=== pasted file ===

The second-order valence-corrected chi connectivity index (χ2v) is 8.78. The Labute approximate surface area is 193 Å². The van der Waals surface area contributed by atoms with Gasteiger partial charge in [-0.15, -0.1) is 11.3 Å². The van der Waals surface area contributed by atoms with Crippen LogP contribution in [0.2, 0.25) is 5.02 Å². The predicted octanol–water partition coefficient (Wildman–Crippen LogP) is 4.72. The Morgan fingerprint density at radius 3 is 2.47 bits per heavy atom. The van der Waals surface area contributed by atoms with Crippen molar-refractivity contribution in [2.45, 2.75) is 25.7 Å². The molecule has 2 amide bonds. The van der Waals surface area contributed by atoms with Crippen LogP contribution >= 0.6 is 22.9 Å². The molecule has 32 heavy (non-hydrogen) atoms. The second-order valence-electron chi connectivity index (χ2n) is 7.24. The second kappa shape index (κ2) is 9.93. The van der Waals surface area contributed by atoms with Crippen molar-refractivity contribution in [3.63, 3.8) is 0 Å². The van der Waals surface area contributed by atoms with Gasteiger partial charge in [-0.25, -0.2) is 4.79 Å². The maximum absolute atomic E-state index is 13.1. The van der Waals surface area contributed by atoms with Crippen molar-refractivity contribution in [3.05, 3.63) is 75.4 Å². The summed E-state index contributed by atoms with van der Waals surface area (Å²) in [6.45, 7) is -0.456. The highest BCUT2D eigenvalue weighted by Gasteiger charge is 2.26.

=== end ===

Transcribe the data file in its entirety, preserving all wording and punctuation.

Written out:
The second-order valence-corrected chi connectivity index (χ2v) is 8.78. The Labute approximate surface area is 193 Å². The van der Waals surface area contributed by atoms with Gasteiger partial charge in [-0.15, -0.1) is 11.3 Å². The van der Waals surface area contributed by atoms with Crippen LogP contribution in [0.2, 0.25) is 5.02 Å². The predicted octanol–water partition coefficient (Wildman–Crippen LogP) is 4.72. The Morgan fingerprint density at radius 3 is 2.47 bits per heavy atom. The van der Waals surface area contributed by atoms with Crippen molar-refractivity contribution in [2.45, 2.75) is 25.7 Å². The molecule has 2 amide bonds. The van der Waals surface area contributed by atoms with Crippen LogP contribution >= 0.6 is 22.9 Å². The molecule has 32 heavy (non-hydrogen) atoms. The second-order valence-electron chi connectivity index (χ2n) is 7.24. The second kappa shape index (κ2) is 9.93. The van der Waals surface area contributed by atoms with Crippen molar-refractivity contribution in [3.63, 3.8) is 0 Å². The van der Waals surface area contributed by atoms with Gasteiger partial charge in [-0.25, -0.2) is 4.79 Å². The maximum absolute atomic E-state index is 13.1. The van der Waals surface area contributed by atoms with Crippen molar-refractivity contribution in [3.05, 3.63) is 75.4 Å². The summed E-state index contributed by atoms with van der Waals surface area (Å²) in [6.45, 7) is -0.456. The highest BCUT2D eigenvalue weighted by Gasteiger charge is 2.26.